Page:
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Home remedies, including sitting up after eating and eating certain foods, may help relieve sporadic heartburn. But it occurs often, a doctor may recommend a prescription medication.
Occasional heartburn (acid reflux) can happen to anyone.
GERD is typically treated with over-the-counter (OTC) medications, such as antacids, and lifestyle or dietary measures. In severe cases, prescription medications may be needed to prevent damage to the esophagus.
While medication is the most common form of GERD treatment, there are some home remedies you can try to reduce instances of acid reflux. Talk with a gastroenterologist about the following options.
While heartburn can happen to anyone, GERD seems to be most prevalent in adults who are overweight or obese.
There are certain known trigger foods and drinks that can increase your risk for acid reflux. With GERD, you should be especially wary of items that can lead to symptoms. Try avoiding the following foods and beverages:
- tomato sauce and other tomato-based products
- high fat foods, such as fast food products and greasy foods
- fried foods
- citrus fruit juices
By limiting or avoiding these triggers, you may experience fewer symptoms. You may also want to keep a food journal to help identify problem foods.
You can shop online for a food journal.
Eating smaller meals puts less pressure on the stomach, which can prevent the backflow of stomach acids. By eating smaller amounts of food more frequently, you can reduce heartburn and eat fewer calories overall.
It’s also important to avoid lying down after eating. Doing so can trigger heartburn.
No one magic food can treat acid reflux. Still, in addition to avoiding trigger foods, a few other dietary changes can help.
First, the American Academy of Family Physicians recommends low fat, high protein meals. Reducing dietary fat intake can decrease your symptoms while getting enough protein and fiber will keep you full and prevent overeating.
Try incorporating some foods into your diet to help your acid reflux. After each meal, you may even consider chewing non-mint gum. This can help increase saliva and keep acid out of the esophagus.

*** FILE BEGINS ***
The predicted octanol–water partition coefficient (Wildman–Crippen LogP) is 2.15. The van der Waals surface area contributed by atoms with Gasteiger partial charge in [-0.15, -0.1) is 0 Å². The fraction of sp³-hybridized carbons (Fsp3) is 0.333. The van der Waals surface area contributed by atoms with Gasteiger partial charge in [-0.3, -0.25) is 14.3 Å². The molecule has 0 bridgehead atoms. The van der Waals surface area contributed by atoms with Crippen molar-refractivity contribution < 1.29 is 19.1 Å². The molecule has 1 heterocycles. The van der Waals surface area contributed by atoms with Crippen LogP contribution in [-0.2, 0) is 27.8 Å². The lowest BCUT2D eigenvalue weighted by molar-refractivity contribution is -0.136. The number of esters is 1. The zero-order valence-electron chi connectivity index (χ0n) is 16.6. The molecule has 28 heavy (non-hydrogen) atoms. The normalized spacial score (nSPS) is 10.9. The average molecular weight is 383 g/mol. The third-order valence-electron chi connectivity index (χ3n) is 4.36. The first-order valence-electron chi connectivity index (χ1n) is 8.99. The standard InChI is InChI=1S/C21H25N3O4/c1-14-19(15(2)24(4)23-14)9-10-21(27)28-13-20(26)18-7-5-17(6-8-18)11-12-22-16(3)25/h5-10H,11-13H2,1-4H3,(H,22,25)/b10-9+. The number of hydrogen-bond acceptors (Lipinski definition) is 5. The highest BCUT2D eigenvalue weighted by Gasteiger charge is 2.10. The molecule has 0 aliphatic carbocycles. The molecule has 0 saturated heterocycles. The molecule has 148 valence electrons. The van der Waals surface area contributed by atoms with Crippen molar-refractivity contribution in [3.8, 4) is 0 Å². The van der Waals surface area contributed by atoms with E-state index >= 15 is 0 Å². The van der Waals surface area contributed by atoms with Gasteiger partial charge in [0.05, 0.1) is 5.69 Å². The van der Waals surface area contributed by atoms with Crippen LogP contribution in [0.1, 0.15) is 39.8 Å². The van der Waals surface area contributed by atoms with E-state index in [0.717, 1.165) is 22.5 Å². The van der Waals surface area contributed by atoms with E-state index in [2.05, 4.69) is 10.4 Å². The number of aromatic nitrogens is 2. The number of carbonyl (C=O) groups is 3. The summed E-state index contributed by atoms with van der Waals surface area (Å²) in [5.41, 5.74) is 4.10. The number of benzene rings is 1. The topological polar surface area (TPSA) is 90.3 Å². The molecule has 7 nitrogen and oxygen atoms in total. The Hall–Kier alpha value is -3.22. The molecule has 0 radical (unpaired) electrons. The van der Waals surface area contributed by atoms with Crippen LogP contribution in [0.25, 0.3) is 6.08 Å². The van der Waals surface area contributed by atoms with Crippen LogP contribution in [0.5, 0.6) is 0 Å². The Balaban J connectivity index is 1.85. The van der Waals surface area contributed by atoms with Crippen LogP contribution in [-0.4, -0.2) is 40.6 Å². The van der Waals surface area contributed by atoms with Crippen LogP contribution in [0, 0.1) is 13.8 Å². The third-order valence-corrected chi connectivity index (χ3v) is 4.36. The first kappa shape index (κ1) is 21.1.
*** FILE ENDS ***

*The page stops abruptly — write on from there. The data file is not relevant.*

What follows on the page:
If you smoke and have heartburn or GERD, quitting smoking can help your condition.
Smoking damages the lower esophageal sphincter (LES), which is responsible for preventing stomach acids from backing up. When the muscles of the LES are weakened from smoking, you may experience more frequent heartburn episodes.
Secondhand smoke can also be problematic if you have acid reflux or GERD.
The following herbs have been used for GERD:
These are available in supplement and tincture form, as well as teas.
The downside to these herbs is that there aren’t enough studies to prove they can treat GERD. Furthermore, they might interfere with medications you may take — check with a doctor before use.
The Food and Drug Administration (FDA) doesn’t monitor herbs and supplements.
However, personal testimonials report that herbs can be a natural and effective way to reduce the symptoms of GERD. Be sure to purchase herbs from a reputable source.
You should feel free to wear what you want — though tight clothing may worsen GERD symptoms.
Wearing clothes that are too tight can increase acid reflux episodes. This is especially the case with tight bottoms and belts: Both place unnecessary pressure on the abdomen, thereby contributing to heartburn risk. If you notice heartburn symptoms, try incorporating looser clothing into your wardrobe.
GERD itself can be very stressful. Since esophageal muscles play a large role in keeping stomach acids down where they belong, it may help to learn techniques that can relax both your body and mind.
Home remedies can help alleviate the occasional heartburn episode, as well as some cases of GERD. When prolonged, untreated acid reflux occurs, you have a higher risk of esophageal damage. This can include ulcers, a narrowed esophagus, and even esophageal cancer.
These remedies alone may not work for acid reflux and GERD. Talk with a gastroenterologist about how some of these remedies may complement a medical treatment plan.